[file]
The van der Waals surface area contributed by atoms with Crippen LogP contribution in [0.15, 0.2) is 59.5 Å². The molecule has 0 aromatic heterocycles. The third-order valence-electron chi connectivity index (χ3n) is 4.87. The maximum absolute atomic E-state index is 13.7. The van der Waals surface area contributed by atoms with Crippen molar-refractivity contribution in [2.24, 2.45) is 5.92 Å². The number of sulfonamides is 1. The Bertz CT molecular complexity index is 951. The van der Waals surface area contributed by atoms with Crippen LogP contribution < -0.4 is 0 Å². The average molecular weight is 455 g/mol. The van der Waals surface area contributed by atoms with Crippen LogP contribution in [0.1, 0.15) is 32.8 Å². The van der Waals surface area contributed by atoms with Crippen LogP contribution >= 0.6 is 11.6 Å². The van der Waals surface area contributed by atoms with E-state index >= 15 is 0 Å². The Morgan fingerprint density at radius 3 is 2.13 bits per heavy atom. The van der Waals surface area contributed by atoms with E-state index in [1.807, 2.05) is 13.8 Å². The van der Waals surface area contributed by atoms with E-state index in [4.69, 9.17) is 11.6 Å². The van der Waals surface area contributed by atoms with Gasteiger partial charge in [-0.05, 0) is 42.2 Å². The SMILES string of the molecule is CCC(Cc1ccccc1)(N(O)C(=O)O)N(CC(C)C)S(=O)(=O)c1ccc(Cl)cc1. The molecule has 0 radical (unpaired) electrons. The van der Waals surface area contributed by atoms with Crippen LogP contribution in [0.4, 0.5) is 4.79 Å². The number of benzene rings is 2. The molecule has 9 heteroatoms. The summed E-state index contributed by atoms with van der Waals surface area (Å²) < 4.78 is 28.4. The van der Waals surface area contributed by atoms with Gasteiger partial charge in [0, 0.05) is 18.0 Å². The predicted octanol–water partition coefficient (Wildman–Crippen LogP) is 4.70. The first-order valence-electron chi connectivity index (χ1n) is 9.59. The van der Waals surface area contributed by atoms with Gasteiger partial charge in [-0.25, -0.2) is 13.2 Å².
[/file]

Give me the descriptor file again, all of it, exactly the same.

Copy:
The van der Waals surface area contributed by atoms with Crippen LogP contribution in [0.15, 0.2) is 59.5 Å². The molecule has 0 aromatic heterocycles. The third-order valence-electron chi connectivity index (χ3n) is 4.87. The maximum absolute atomic E-state index is 13.7. The van der Waals surface area contributed by atoms with Crippen molar-refractivity contribution in [2.24, 2.45) is 5.92 Å². The number of sulfonamides is 1. The Bertz CT molecular complexity index is 951. The van der Waals surface area contributed by atoms with Crippen LogP contribution < -0.4 is 0 Å². The average molecular weight is 455 g/mol. The van der Waals surface area contributed by atoms with Crippen LogP contribution in [0.1, 0.15) is 32.8 Å². The van der Waals surface area contributed by atoms with Crippen LogP contribution >= 0.6 is 11.6 Å². The van der Waals surface area contributed by atoms with E-state index >= 15 is 0 Å². The Morgan fingerprint density at radius 3 is 2.13 bits per heavy atom. The van der Waals surface area contributed by atoms with E-state index in [1.807, 2.05) is 13.8 Å². The van der Waals surface area contributed by atoms with E-state index in [4.69, 9.17) is 11.6 Å². The van der Waals surface area contributed by atoms with Gasteiger partial charge in [-0.05, 0) is 42.2 Å². The SMILES string of the molecule is CCC(Cc1ccccc1)(N(O)C(=O)O)N(CC(C)C)S(=O)(=O)c1ccc(Cl)cc1. The molecule has 0 radical (unpaired) electrons. The van der Waals surface area contributed by atoms with Crippen LogP contribution in [0.4, 0.5) is 4.79 Å². The number of benzene rings is 2. The molecule has 9 heteroatoms. The summed E-state index contributed by atoms with van der Waals surface area (Å²) < 4.78 is 28.4. The van der Waals surface area contributed by atoms with Gasteiger partial charge in [0, 0.05) is 18.0 Å². The predicted octanol–water partition coefficient (Wildman–Crippen LogP) is 4.70. The first-order valence-electron chi connectivity index (χ1n) is 9.59. The van der Waals surface area contributed by atoms with Gasteiger partial charge in [-0.25, -0.2) is 13.2 Å².